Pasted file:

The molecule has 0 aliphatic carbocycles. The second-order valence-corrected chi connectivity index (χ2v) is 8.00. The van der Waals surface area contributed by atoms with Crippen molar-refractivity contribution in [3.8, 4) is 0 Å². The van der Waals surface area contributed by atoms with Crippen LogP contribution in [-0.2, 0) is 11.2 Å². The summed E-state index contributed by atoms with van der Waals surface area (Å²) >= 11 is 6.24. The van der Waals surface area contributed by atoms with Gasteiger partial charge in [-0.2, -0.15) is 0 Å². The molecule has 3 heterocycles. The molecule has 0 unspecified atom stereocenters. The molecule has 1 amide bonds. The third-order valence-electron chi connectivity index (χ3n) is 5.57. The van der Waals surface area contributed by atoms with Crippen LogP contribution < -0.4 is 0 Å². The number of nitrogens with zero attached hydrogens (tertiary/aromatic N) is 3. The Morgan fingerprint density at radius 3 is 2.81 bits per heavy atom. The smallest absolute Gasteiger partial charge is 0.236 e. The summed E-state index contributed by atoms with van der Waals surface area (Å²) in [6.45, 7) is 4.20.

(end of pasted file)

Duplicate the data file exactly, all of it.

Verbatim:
The molecule has 0 aliphatic carbocycles. The second-order valence-corrected chi connectivity index (χ2v) is 8.00. The van der Waals surface area contributed by atoms with Crippen molar-refractivity contribution in [3.8, 4) is 0 Å². The van der Waals surface area contributed by atoms with Crippen LogP contribution in [-0.2, 0) is 11.2 Å². The summed E-state index contributed by atoms with van der Waals surface area (Å²) >= 11 is 6.24. The van der Waals surface area contributed by atoms with Gasteiger partial charge in [-0.2, -0.15) is 0 Å². The molecule has 3 heterocycles. The molecule has 0 unspecified atom stereocenters. The molecule has 1 amide bonds. The third-order valence-electron chi connectivity index (χ3n) is 5.57. The van der Waals surface area contributed by atoms with Crippen LogP contribution < -0.4 is 0 Å². The number of nitrogens with zero attached hydrogens (tertiary/aromatic N) is 3. The Morgan fingerprint density at radius 3 is 2.81 bits per heavy atom. The smallest absolute Gasteiger partial charge is 0.236 e. The summed E-state index contributed by atoms with van der Waals surface area (Å²) in [6.45, 7) is 4.20.